In our opinion. everything Denzel Washington touches (well, acts in) turns to gold. The Bone Collector, Man on Fire, Deja Vu…all extremely watchable because of Washington. His faultless performances never change and his youthful looks don’t either – and this is the same for latest action flick Safe House.
Washington plays rogue CIA agent Tobin Frost who is brought into a ‘safe house’ in South Africa. The safe house is under the care of young CIA agent Matt Weston (Ryan Reynolds) who has the responsibility of looking after Frost. But when the safe house is compromised and invaded by the enemy who are after Frost, both CIA agents find themselves on the run and dodging bullets.
The movie has been compared to the Bourne series, which is to be expected as the film shares the same cinematographer Oliver Wood. The comparison is unfair though as at no point does it try to be a Bourne film. Yes the CIA references and action scenes are both heavily featured, but the plot line and relationship dynamics are completely different. Both Washington and Reynolds play completely different characters and both form an unlikely on-screen friendship which lights up the somewhat blood-splattered screen.
The duo’s relationship is familiar and it’s probably because Washington often takes on the role of a mentor. Think him and Angelina Jolie in the Bone Collector and you’ll understand what we mean. The chemistry between Washington and Reynolds is great and the action scenes are very realistic – the car chase scene where Frost attempts to strangle Weston is particularly shocking. There are some gory scenes which are difficult to watch but this does add to the authenticity.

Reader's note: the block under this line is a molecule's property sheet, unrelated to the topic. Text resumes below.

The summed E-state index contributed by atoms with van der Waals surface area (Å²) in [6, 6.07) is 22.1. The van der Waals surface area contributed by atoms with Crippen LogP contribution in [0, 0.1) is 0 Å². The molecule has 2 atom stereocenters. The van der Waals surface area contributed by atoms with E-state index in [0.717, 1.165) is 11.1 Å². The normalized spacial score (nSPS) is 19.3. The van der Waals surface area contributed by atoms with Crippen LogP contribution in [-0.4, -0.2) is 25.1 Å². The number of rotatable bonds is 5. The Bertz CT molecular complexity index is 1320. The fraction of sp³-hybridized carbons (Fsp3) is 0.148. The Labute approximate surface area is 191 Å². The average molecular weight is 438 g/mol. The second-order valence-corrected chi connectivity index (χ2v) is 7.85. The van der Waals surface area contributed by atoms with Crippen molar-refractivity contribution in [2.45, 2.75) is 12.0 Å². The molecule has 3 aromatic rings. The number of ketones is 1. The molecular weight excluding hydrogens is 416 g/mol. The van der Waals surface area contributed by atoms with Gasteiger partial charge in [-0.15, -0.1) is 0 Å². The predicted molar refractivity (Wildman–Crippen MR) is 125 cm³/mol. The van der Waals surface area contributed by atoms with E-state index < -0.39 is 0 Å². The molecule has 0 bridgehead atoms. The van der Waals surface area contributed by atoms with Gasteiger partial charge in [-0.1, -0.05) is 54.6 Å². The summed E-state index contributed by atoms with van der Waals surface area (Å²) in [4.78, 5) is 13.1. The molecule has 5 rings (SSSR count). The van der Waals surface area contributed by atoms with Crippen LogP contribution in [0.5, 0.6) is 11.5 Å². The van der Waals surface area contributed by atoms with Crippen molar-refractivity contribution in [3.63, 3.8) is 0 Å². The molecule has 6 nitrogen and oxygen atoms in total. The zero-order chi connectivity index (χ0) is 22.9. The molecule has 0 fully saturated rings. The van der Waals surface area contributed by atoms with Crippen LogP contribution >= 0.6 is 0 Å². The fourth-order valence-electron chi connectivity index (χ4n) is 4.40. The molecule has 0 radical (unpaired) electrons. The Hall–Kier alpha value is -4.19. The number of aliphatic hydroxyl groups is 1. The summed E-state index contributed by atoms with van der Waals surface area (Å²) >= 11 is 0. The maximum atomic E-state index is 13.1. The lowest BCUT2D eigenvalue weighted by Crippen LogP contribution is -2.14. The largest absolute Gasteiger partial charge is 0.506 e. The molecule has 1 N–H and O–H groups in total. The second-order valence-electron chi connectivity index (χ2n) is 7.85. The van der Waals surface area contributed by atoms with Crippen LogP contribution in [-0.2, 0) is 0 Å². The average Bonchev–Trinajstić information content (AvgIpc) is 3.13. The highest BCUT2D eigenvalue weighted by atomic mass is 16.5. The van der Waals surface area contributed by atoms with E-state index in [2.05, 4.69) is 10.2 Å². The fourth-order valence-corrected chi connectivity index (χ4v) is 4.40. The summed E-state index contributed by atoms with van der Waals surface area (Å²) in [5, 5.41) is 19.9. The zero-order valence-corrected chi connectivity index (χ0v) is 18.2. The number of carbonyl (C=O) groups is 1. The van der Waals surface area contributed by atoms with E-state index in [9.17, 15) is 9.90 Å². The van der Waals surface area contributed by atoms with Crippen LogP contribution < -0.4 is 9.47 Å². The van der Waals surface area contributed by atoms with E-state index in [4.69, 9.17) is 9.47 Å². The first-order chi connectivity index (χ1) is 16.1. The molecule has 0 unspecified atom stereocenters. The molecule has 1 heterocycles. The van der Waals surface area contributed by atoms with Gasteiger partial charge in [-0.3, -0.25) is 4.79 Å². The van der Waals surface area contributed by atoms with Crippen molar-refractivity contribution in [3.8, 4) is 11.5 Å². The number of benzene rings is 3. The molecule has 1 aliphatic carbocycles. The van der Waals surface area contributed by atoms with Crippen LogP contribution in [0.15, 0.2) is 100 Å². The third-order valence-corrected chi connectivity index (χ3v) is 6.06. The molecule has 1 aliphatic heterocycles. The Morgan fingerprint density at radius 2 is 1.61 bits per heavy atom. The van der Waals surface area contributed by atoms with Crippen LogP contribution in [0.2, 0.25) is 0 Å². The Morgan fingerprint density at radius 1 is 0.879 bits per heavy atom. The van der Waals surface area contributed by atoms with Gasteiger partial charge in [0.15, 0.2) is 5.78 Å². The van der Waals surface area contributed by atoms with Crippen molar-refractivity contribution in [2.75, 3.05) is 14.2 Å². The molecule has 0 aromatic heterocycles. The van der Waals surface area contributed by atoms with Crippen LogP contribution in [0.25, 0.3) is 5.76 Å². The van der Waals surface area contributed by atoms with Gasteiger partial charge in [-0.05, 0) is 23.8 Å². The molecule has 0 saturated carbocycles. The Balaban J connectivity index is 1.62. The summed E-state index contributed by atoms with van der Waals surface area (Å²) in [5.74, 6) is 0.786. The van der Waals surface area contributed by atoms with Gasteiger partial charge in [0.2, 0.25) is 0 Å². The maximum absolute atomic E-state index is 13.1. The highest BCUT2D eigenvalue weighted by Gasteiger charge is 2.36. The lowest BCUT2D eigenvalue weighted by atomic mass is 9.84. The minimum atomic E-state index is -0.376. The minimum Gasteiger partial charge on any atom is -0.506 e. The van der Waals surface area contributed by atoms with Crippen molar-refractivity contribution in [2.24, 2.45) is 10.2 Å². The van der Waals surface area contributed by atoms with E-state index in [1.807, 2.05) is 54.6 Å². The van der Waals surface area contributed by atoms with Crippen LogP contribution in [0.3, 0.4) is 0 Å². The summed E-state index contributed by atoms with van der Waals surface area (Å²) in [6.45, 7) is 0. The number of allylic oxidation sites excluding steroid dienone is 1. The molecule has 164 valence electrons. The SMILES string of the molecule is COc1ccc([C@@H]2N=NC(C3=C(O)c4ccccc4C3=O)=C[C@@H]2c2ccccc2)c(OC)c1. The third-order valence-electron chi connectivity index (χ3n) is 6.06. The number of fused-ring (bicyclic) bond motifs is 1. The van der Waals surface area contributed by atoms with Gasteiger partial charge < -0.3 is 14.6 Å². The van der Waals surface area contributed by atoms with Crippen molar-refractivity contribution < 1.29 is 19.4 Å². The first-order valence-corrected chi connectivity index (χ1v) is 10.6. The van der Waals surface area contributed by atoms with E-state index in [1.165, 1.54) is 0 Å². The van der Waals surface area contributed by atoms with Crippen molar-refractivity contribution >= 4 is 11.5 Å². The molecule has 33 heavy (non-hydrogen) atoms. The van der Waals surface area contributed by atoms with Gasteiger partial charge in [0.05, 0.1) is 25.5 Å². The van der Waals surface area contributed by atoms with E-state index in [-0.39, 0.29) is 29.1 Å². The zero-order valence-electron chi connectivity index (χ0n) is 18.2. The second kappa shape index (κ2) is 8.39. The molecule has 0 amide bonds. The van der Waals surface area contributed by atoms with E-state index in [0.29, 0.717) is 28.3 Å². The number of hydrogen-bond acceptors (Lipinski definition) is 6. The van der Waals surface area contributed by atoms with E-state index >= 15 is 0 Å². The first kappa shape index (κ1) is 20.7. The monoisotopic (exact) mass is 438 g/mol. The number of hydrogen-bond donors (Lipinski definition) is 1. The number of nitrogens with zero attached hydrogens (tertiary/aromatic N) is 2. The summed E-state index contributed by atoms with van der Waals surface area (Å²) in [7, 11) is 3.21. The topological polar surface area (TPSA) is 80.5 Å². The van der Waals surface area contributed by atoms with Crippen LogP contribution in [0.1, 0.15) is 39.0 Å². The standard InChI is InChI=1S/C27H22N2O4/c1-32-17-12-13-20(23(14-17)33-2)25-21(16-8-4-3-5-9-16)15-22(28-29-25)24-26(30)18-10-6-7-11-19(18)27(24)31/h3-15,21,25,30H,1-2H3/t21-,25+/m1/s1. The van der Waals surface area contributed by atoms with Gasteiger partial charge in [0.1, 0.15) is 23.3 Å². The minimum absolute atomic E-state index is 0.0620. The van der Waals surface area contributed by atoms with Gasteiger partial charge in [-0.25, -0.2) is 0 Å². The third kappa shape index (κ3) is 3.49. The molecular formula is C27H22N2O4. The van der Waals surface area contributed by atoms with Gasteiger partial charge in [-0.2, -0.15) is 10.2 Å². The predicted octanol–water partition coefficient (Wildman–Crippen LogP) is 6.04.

The setting, Cape Town, compliments the hectic and fast paced shots. The scenes are always packed with people and the dusty, busy roads make a good setting for the nail-biting chase scenes.
Safe House is quite different to other action films we’ve seen before. The fighting skills of both characters aren’t that of a superhero or even a super slick fighter. Both men fight realistically – sometimes winning and sometimes losing. The shaky camera work makes you feel like you’re there in the action but does have a tendency to make you want to vomit too. If you can hack a bit of gore and like action thrillers then you’ll like this.
Here at Screenscoop we love action films. Sit us down in front of a sci-fi marathon of explosions and intergalactic romance and we won’t budge from our seat. Not one muscle. But something unexpected happened when we sat down to watch Green Lantern – we couldn’t get up enough!
It could be because of the poor chemistry between Ryan Reynolds and Blake Lively or it could be because of the terribe CGI – either way we doubt we’ll be hitting the repeat button anytime soon.
On paper it should work. Ryan Reynolds plays hot-headed pilot Hal Jordan who, after witnessing an alien crash, is chosen to become a Green Lantern. By putting on a green ring he is able to fly, wear a spiffy superhero costume and fight evil. He’s also sworn into a group of Lanterns, The Green Lantern Corps, gathered together to fight evil, protect the innocent and maintain the Universe. Peter Sarsgaard plays professor Hector Hammond who joins the dark-side and tries to destroy the world, which Hal obviously has to stop.
The original DC Comics version is gripping and exciting but director Martin Campbell failed to bring this same sense of excitement to the screen. Most of the shots really do look like something out of a poor computer game. Noteable scenes include the initial alien crash landing and Hal’s first superhero act – using his ring to create a race track to divert an out of control helicopter from hitting a busy crowd. Reynold’s suit is also pure CGI which looks… fake. We know it is – but that’s not the point.
Although Reynolds is great as cocky Hal Jordan, the chemistry between him and leading lady Blake Lively is forgettable. Lively’s character is believable and her performance is good but the two together just don’t work.
Peter Sarsgaard is fantastic in his role and plays a brilliant enemy. He had us cringing at his big, veiny forehead and is almost unrecognisable.
Green Lantern certainly provides 114 minutes of escapism and premium popcorn chewing time but does it live up to expectation? Not really.